the beginning of the end of car travel growth?

Melinda Burns in Miller-McCune profiles a new study with some surprising news:

A study of eight industrialized countries, including the United States, shows that seemingly inexorable trends — ever more people, more cars and more driving — came to a halt in the early years of the 21st century, well before the recent escalation in fuel prices. It could be a sign, researchers said, that the demand for travel and the demand for car ownership in those countries has reached a saturation point.

The study is by Lee Schipper and my former colleague Adam Millard-Ball, both now at Stanford. Car ownership is slowing down too:

There are signs of saturation in vehicle ownership, too, at about 700 cars per 1,000 people in the U.S. — more cars than licensed drivers — and about 500 cars per 1,000 people in Japan and most of the European countries. Car ownership has declined in the U.S. since 2007 because of the recession.

It will be interesting to see how much car ownership rebounds as the US emerges from recession, which of course depends on when and how quickly that emergence occurs.  There are certainly some signals that the sustainable-urbanist alternative to car ownership — urban life dependent on a suite of options including transit, cycling, walking, and car-sharing — is holding its value through the recession better than car-dependent life is doing.  If so, we might never see car ownership rebound to the 2007 rate.

Car ownership is still rising in the developing world, of course, but Schipper doubts that can continue.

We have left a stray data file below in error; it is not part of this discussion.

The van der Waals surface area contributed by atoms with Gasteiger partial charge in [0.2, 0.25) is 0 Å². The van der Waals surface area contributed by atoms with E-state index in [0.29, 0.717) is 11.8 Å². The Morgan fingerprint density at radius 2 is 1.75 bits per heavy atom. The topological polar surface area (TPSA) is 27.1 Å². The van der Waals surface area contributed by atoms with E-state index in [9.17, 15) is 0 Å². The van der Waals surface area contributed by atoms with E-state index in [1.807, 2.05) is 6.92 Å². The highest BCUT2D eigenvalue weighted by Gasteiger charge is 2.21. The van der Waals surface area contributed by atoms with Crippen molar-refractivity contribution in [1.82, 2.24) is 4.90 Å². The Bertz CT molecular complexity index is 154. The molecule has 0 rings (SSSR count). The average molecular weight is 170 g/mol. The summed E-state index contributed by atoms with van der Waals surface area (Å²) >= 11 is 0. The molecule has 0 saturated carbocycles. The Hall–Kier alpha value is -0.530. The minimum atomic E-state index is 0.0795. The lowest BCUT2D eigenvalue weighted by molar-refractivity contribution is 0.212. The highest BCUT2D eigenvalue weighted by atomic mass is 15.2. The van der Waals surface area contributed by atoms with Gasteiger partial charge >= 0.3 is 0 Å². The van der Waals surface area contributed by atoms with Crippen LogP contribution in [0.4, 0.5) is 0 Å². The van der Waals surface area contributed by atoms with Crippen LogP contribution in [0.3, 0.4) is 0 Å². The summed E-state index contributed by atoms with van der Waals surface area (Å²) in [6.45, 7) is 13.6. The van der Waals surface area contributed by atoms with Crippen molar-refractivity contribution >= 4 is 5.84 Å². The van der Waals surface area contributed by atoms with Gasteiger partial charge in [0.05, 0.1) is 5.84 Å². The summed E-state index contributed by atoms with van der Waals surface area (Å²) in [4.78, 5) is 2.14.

“My basic thesis is, ‘There ain’t room on the road,’” he said. “You can’t move in Jakarta or Bangkok or any large city in Latin America or in any city in the wealthy part of China. I think Manila takes the prize. Yes, fuel economy is really important, and yes, hybrid cars will help. But even a car that generates no CO2 still generates a traffic problem.

“Sadly, what is going to restrain car use the most is that you can’t move.”

Well, if developing-world cities weren't growing horizontally, creating new space for gridlock, I'd be more confident in that call.  But it's definitely encouraging. 

9 Responses to the beginning of the end of car travel growth?

  1. Michael D. Setty January 4, 2011 at 5:06 pm #

    The price of gasoline any potential rebound in auto ownership rates in the U.S. will determine this, methinks.
    It also will be amusing to see the new Tea Party Republican Congress in the U.S. hopefully twist in the wind of public opinion while they try to cut transit funding in the face of skyrocketing gasoline prices. Certainly we will hear more “drill, baby, drill” nonsense, too.

  2. JJJ January 4, 2011 at 5:21 pm #

    I think a huge part of it is the technology bit.
    30 years ago, if you were 17 and wanted to be social…you had to drive to hang out. Now? You can skype, facebook, play your friends online at games etc. There’s no social stigma to staying home and playing medal of honor online against your buddies.
    And for when you do leave the house? Driving the car requires 100% of your attention. Letting someone else drive (the train) gives you time to text, read blogs, etc. Every time I ride the subway, it’s amazing to look around and see 90% of the people in the train using some form of technology. The other 10% are reading the free paper.